Germany have broken their jinx against France, winning a friendly match in Paris 2-1 on a historic night. The French have long been a tough nut to crack for the German national side.
There was history in the air in the pre-match build-up as both the French and German football associations acknowledged 50 years of post-war reconciliation through the Elysee Treaty. For Germany, it was also a chance to beat France for the first time in 26 years.
Although France were easily enjoying their fair share of the possession in the first half, Germany looked better for chances.
There was an early opportunity on just three minutes as Thomas Müller stopped a through-ball from Sami Khedira, to roll it wide of the post. Just a few minutes later, Mesut Özil somehow latched onto a ball from Müller only for it to escape him, bouncing off keeper Hugo Lloris.
Per Mertesacker was also among the contenders when, up for a corner on 21 minutes, he headed the ball on target for Lloris to push onto and over the crossbar.
With most of Germany's attacking coming down the right, the creativity started to fade from their game ahead of the break. Then, France began to put Germany under pressure.
It paid off for the hosts when a Karim Benzema free kick rattled the crossbar and bounced out, only to be headed back into the mix by Moussa Sissoko. Mathieu Valbuena was there to nod it in - and put France ahead - just before the half-time whistle. Rene Adler, returning to the German net after two years away, could only watch and meekly appeal for offside.
The second half saw France begin forgetting the adage that attack is often the best form of defense. Standing off the ball a little, making the odd foray forward only when the ball somehow found its way to them, was possibly not the correct strategy.
Germany strike back
The mistake became apparent when, on the break, Ilkay Gündogan won possession and then slipped the ball across for Müller to control and lift over Lloris. France, at first seemingly dazed, gradually regained their composure. Both Benzema and Ribery threatened to unlock the German defense and almost succeeded.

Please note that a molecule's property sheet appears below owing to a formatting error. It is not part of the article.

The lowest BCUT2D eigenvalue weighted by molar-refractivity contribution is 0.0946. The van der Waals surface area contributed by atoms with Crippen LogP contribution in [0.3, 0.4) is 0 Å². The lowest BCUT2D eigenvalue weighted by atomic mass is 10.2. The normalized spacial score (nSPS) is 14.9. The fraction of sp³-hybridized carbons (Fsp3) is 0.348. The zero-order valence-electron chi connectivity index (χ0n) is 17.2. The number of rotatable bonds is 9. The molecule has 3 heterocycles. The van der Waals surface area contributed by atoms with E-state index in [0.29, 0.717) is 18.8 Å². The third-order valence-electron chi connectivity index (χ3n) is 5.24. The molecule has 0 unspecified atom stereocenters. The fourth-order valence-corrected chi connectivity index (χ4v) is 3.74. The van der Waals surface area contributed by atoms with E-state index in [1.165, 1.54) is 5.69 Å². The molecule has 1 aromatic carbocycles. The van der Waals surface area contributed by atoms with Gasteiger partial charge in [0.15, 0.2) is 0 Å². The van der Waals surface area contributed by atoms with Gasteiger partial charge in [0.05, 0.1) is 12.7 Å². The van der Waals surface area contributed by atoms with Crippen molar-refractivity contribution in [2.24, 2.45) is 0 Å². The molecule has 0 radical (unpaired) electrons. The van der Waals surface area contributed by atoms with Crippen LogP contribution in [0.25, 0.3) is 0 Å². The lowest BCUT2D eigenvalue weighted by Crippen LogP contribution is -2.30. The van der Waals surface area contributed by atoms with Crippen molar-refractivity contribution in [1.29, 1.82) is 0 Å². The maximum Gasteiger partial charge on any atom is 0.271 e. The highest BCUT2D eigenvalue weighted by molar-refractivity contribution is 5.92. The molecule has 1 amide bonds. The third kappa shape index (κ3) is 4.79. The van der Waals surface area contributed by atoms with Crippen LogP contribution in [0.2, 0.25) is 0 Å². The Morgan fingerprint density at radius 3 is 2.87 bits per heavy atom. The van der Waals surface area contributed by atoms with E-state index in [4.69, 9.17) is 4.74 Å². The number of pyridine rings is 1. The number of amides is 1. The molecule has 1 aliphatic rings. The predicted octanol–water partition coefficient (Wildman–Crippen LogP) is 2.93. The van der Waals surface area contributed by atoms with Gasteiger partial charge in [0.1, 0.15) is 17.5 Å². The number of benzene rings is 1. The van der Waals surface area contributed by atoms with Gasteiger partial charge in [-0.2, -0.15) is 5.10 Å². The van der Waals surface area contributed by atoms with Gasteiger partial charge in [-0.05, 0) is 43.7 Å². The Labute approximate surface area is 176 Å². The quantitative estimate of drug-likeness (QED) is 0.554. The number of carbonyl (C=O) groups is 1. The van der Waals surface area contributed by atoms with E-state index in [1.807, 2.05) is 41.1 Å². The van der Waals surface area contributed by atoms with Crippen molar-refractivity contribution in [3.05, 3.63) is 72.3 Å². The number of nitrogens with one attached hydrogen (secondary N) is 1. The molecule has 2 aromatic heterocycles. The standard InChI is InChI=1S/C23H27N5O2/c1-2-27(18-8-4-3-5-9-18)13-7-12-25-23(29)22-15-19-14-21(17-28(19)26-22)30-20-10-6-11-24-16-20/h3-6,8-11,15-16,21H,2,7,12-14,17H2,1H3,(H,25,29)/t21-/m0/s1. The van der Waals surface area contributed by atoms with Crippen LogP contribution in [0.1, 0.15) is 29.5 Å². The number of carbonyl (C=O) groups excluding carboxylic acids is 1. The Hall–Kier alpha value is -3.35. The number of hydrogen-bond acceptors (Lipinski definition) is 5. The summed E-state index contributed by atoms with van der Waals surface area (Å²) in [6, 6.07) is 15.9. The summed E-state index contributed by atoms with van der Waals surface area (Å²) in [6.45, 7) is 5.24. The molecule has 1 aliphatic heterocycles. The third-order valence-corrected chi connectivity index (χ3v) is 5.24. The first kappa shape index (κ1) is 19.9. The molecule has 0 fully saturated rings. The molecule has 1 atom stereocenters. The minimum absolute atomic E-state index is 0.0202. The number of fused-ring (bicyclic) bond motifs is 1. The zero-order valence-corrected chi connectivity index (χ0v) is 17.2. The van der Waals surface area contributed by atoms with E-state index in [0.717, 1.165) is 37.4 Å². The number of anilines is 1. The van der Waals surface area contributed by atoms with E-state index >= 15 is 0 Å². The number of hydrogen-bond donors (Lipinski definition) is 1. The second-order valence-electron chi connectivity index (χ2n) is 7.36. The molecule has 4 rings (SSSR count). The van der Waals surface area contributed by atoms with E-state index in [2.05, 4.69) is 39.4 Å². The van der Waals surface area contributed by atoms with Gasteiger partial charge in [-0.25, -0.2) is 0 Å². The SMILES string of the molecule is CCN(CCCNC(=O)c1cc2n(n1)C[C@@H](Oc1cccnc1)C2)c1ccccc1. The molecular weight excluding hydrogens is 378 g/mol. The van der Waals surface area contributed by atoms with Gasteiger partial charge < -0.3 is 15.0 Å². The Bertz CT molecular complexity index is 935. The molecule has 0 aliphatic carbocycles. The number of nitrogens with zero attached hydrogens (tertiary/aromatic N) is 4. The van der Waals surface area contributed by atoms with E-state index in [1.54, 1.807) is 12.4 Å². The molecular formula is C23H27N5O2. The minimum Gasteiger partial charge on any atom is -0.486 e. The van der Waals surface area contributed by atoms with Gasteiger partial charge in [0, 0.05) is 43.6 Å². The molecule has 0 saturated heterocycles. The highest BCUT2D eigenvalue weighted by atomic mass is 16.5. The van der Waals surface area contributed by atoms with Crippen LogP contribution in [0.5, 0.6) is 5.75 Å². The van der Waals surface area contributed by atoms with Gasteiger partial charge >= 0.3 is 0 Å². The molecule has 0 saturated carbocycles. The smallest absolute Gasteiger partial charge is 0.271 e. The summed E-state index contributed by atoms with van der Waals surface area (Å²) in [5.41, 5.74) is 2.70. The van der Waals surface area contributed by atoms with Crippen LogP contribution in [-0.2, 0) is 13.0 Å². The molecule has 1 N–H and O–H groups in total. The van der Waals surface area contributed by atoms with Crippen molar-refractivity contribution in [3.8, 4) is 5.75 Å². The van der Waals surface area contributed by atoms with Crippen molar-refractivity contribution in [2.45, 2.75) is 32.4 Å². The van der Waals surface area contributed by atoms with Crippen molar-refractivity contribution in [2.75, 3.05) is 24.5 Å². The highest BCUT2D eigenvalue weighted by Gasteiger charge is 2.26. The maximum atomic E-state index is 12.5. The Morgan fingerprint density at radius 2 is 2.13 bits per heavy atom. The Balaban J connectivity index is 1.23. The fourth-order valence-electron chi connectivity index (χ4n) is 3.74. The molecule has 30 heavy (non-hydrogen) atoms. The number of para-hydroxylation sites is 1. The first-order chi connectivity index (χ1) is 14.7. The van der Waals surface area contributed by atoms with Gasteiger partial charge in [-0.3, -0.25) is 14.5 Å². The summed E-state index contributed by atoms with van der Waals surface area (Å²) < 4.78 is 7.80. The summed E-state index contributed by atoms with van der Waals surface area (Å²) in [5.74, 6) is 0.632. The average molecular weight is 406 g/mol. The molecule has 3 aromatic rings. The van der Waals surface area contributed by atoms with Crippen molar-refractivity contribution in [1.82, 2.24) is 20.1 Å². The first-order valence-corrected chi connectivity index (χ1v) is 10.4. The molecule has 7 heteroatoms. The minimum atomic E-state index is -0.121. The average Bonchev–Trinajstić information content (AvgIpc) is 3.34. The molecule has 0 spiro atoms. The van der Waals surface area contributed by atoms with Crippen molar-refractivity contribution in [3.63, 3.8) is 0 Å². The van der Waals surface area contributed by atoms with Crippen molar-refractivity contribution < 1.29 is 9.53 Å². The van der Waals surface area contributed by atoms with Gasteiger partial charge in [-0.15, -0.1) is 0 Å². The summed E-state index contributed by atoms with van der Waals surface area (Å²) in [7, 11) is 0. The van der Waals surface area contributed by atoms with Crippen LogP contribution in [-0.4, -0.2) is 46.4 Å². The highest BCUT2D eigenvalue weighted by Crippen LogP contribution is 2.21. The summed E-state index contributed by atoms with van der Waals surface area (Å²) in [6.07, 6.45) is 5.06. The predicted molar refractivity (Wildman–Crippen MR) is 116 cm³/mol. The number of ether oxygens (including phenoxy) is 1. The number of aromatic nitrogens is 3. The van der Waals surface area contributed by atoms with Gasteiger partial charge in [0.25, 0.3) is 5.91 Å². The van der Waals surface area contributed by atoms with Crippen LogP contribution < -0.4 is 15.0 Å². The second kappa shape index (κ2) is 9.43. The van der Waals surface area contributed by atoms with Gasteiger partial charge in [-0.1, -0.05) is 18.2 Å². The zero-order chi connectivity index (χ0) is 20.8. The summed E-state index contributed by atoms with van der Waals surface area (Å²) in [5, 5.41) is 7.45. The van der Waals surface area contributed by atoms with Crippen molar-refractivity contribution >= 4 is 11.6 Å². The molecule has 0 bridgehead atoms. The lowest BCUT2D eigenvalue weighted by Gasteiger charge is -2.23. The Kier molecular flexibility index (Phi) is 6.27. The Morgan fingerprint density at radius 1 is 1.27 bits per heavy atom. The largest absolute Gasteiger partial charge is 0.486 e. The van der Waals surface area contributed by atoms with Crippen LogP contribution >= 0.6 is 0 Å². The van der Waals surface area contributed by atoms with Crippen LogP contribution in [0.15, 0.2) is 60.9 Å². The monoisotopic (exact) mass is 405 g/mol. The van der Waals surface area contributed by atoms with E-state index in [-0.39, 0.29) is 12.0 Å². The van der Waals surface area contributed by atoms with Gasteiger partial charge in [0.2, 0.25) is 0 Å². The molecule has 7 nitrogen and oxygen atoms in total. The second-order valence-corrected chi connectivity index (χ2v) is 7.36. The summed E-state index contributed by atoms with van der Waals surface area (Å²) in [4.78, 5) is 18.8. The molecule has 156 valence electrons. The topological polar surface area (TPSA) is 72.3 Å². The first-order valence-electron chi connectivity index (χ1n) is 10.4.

Soon though, it was "Les Bleus" who were found wanting as Germany countered, an ice-cool pass into the box from Mesut Özil finding Real Madrid teammate Khedira to finish with aplomb. Suddenly the hosts found themselves behind.
France continued to threaten, with Benzema, the impressive Ribery and Olivier Giroud all trying their luck in some particularly fraught seconds towards the end of the game. In the end though, Germany held on to make it a historic win - their first on French soil since 1935.
Germany coach Joachim Löw drew comparison with Germany’s last international game, a goalless draw against the Netherlands in November.
"It was our first big test of 2013, we played with a lot of rhythm," said Löw. "It was fast-paced game with a lot of good action up front. There were a lot of things that we did very well which last time, against the Netherlands, we couldn’t manage to do."
Among the roughly 75,000 spectators at Paris's Stade de France were Chancellor Angela Merkel and French President Francois Hollande.
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